Read More »

Medical School in the Big City, Vol. II: A Month in the Morgue

Skull pic

  By Birdstrike M.D.   “So, I grabbed up my suitcase, and took off down the road When I got there she was layin’ on a coolin’ board” – Son House, Death Letter Blues   Fourth year of medical school is great.  Finally, I get some elective time.  Last month was great: Dermatology, ahh…….Sleep, rest, low stress and drug rep lunches: Yum.  I can still smell the delicious smoked ribs the rep brought for lunch, just last week.  I’m already hungry as I drive to start my second elective month in a row.  This month is going to be even more relaxed.  The patients might have >gasp!< pimples and rashes like last month, but this time they probably won’t even move!  After getting worked to death on 6 straight months with hospital call, this is the break I need. I walk into the building and as I get close to the bottom of the stairs, I smell something.  Is that ribs, again?  Wow, drug rep food already?  It’s only 9 in the morning.  That’s weird?  Oh, well.  I guess life really is good on these elective months, when you’re not getting called at 2 a.m. for a patient who might be dying.  I look at the clock.  Shoot, I’m a few minutes late.  I open the door. A group of students and residents are standing around a table that is covered by a sheet.  The smell of barbequed ribs hits my nose stronger.  A bearded man on the other side of the table, waves to me to come over.  That must be Dr. Black.  I creep toward the others around the table as Dr. Black pulls the sheet off of the table.  The overwhelming smell of smoke chokes my nose and as I see what is lurking under the sheet, I feel my stomach drop and my head get dizzy.  There laying on the table is a charcoal-black human body, burned to a crisp, arms drawn up to the face in a fetal position.  A few of the others turn away.  I hear a gasp, and a few deep breaths as we look at each other.  Oh my god, that smell!  I feel like vomiting.  It’s the smell of barbequed ribs, alright.  Human ribs.  Welcome to Forensic Pathology, I think to myself. “One thing we always do with burn victims is to x-ray them.  Does anyone know why?” asks Dr. Black. “To identify them by dental records,” chirps Gunner Boy with the bow tie. “No, although we do that occasionally,” says Dr. Black.  “It’s to see if there is any lead in them.” “Huh,” Gunner Boy seems puzzled.  “This person died in a fire.” “Are so sure?  Why might such person have lead in them?” asks Dr. Black. Now it’s my turn.  “It’s because they’ll shoot them full of lead, then light the house on fire to try to cover up the evidence,” I blurt out. “Yes sir,” nods Doctor Black. Betsy, the mousy-haired girl that was in my Anatomy group looks at me disturbed, as if to ask, “How’d you know that?” “Welcome to Big City Morgue, Betsy,” I shoot back. I look down at the burnt corpse and despite the whole body being as black as a charcoal briquette, for some reason there’s a patch of skin on the right arm that’s completely unburned.  It’s a tattoo that says, “Mom, I love you forever.  R.I.P.”  Below that is another tattoo that says, “Straight to Hell.”  How unbelievably ironic, I think to myself. We move to the next table.  Dr.  Black pulls back the sheet.  It’s an 18 year ...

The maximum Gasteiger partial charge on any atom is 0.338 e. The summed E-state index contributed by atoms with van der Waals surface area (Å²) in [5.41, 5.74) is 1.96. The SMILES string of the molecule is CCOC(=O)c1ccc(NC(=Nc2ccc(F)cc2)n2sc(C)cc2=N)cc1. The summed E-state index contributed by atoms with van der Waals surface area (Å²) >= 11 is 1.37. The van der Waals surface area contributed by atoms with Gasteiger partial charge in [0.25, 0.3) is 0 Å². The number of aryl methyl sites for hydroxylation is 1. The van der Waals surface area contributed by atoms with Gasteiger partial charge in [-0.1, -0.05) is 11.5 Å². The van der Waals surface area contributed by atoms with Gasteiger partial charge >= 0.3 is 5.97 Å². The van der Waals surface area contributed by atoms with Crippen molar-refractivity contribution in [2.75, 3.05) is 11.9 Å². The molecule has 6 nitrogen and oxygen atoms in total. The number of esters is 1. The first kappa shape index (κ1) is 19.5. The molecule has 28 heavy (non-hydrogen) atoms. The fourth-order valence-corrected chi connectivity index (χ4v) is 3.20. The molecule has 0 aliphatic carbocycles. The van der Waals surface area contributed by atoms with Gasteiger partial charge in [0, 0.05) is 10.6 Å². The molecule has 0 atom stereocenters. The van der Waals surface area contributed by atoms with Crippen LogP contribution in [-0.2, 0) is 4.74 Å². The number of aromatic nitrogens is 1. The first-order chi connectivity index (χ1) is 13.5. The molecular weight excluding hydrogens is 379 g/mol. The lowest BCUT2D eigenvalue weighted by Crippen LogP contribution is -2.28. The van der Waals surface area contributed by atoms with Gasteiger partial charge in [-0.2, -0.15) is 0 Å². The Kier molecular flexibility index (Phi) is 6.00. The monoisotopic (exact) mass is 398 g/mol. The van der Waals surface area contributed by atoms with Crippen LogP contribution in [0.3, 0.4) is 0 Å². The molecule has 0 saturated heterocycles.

Read More »